War in Syria. War in Yemen. War in Afghanistan. Major conflict continuing in Iraq, Somalia, Congo, Nigeria and Mali. Burning disputes in at least two dozen more locations, ranging from Ukraine and Kashmir, to Myanmar and Colombia.
Around the world, peoples in crisis – and their neighbours – struggle to live with the daunting consequences of violence: economic, social and political upheaval, unprecedented refugee flows, and widespread suffering and loss of life.
They desperately need help. But is there a solution? What can realistically be done to prevent fighting, contain tensions and advance peace?
One answer is to empower people to resolve their differences peacefully and to beat the drum for managing any conflict that does arise with compassion and wisdom, not anger and violence. Coupled with this is the importance of fostering forgiveness and reconciliation; helping groups come to terms with others who engaged in earlier clashes.
These activities centre around breaking cycles of violence and building cycles of peace – the thrust of International Alert’s new five-year strategy. Our goal is to make peacebuilding become so familiar at the community, national and international level that it develops a self-reinforcing, self-perpetuating momentum of its own.
Our programmes include: reducing land-related conflicts in the DRC; building the capacity of journalists in the South Caucasus to provide peoplefocused, conflict-sensitive reporting; encouraging young Nigerian leaders to stop stigmatising those returning from Boko Haram captivity; helping maintain a conflict-monitoring system in the Bangsamoro (Philippines); and promoting the inclusion of marginalised groups in the Tunisian democratic process.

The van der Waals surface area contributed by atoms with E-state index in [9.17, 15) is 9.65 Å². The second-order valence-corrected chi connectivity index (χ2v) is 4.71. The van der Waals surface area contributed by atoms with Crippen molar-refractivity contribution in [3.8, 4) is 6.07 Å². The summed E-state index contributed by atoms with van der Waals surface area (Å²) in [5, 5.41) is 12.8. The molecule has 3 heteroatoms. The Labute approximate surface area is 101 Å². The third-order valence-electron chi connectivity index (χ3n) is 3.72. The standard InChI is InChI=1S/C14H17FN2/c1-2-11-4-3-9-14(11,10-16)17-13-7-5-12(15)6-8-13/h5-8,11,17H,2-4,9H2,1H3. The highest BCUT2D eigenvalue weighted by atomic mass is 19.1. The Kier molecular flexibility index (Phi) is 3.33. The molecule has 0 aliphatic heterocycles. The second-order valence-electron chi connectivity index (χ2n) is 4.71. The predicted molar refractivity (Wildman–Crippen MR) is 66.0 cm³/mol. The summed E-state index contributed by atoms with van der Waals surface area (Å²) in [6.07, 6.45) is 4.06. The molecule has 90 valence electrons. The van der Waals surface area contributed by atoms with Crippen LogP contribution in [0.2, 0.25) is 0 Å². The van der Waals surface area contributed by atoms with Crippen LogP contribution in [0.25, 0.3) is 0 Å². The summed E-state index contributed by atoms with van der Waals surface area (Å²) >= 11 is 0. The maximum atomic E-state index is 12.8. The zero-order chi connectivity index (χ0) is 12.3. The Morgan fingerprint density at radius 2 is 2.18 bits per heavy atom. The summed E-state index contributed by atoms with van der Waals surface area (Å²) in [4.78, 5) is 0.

Alert is doing all it can to break cycles of violence and help communities around the world build lasting and sustainable peace.
What we achieved
In 2018, we ran projects in 21 countries and territories, with training, research or one-off consultancies in a further 21. In total, we implemented 93 projects and consultancies.
Throughout the year, together with our partners, we engaged and supported 143,404 people through dialogue, training, advocacy, accompaniment, research and outreach activities. Of these, 43% (62,135) were men and 57% (81,117) were women, with 152 people identifying as ‘other’.
As in previous years, most activities organised by Alert were dialogue meetings (436), while we also organised 274 trainings and other capacity-building activities, and 98 advocacy and outreach initiatives.
- 34% of our work improved relations within and between communities
- 24% of our work improved citizen–state relations
- 16% of our work improved gender relations for peace
- 10% of our work ensured economic development supports peace
Most of our work focused on governance and state–citizen relations, conflict sensitivity and gender. Compared to 2017, projects have increasingly focused on youth, human rights, economic development and livelihoods, security, DDR (Disarmament, Demobilisation and Reintegration), and refugees and displacements.
What we worked on
Our Strategic Perspective 2015–19 outlined six interlinked ‘pathways to peace’ where we can have the greatest impact and add the most value. They also allow us to capture knowledge and replicate our programming more effectively. They are:
- improve relations within and between communities
- improve citizen–state relations
- improve gender relations
- reduce the impact of crime on instability and violence
- address the links between climate change and insecurity, and improve natural resource management
- ensure economic development supports peace
Almost all the activities were carried out in collaboration with our civil society, governmental, intergovernmental or business partners.
- Date:May 2019